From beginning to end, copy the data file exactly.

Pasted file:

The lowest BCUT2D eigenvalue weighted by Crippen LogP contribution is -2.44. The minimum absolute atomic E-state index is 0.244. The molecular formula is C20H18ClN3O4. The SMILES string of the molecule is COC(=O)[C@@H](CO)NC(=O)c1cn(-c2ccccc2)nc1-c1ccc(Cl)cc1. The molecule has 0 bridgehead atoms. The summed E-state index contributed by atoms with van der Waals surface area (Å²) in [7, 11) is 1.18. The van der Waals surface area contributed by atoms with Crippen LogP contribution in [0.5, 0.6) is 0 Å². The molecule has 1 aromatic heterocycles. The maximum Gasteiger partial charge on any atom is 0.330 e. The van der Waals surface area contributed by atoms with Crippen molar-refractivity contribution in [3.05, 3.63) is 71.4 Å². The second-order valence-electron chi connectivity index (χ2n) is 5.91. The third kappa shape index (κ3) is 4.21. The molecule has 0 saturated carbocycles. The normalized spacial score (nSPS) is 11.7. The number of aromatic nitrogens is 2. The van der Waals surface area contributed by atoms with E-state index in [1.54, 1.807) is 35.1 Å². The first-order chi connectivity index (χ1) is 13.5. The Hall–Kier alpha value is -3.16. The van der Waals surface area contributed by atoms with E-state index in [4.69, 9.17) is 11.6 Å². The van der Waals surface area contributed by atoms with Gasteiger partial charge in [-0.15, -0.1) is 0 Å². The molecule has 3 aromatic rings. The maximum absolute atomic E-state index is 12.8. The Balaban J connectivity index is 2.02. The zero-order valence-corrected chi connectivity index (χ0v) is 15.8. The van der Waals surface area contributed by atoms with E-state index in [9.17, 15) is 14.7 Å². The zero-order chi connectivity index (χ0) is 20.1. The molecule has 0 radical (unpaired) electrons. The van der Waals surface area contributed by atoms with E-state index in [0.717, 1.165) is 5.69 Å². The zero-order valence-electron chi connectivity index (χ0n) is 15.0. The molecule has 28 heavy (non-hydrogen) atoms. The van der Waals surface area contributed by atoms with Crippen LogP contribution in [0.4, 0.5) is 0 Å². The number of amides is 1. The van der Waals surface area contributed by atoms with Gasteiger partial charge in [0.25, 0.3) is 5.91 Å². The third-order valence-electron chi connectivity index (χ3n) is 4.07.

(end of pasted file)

The lowest BCUT2D eigenvalue weighted by Crippen LogP contribution is -2.44. The minimum absolute atomic E-state index is 0.244. The molecular formula is C20H18ClN3O4. The SMILES string of the molecule is COC(=O)[C@@H](CO)NC(=O)c1cn(-c2ccccc2)nc1-c1ccc(Cl)cc1. The molecule has 0 bridgehead atoms. The summed E-state index contributed by atoms with van der Waals surface area (Å²) in [7, 11) is 1.18. The van der Waals surface area contributed by atoms with Crippen LogP contribution in [0.5, 0.6) is 0 Å². The molecule has 1 aromatic heterocycles. The maximum Gasteiger partial charge on any atom is 0.330 e. The van der Waals surface area contributed by atoms with Crippen molar-refractivity contribution in [3.05, 3.63) is 71.4 Å². The second-order valence-electron chi connectivity index (χ2n) is 5.91. The third kappa shape index (κ3) is 4.21. The molecule has 0 saturated carbocycles. The normalized spacial score (nSPS) is 11.7. The number of aromatic nitrogens is 2. The van der Waals surface area contributed by atoms with E-state index in [1.54, 1.807) is 35.1 Å². The first-order chi connectivity index (χ1) is 13.5. The Hall–Kier alpha value is -3.16. The van der Waals surface area contributed by atoms with E-state index in [4.69, 9.17) is 11.6 Å². The van der Waals surface area contributed by atoms with Gasteiger partial charge in [-0.15, -0.1) is 0 Å². The molecule has 3 aromatic rings. The maximum absolute atomic E-state index is 12.8. The Balaban J connectivity index is 2.02. The zero-order valence-corrected chi connectivity index (χ0v) is 15.8. The van der Waals surface area contributed by atoms with E-state index in [9.17, 15) is 14.7 Å². The zero-order chi connectivity index (χ0) is 20.1. The molecule has 0 radical (unpaired) electrons. The van der Waals surface area contributed by atoms with E-state index in [0.717, 1.165) is 5.69 Å². The zero-order valence-electron chi connectivity index (χ0n) is 15.0. The molecule has 28 heavy (non-hydrogen) atoms. The van der Waals surface area contributed by atoms with Crippen LogP contribution in [0.4, 0.5) is 0 Å². The number of amides is 1. The van der Waals surface area contributed by atoms with Gasteiger partial charge in [0.25, 0.3) is 5.91 Å². The third-order valence-electron chi connectivity index (χ3n) is 4.07.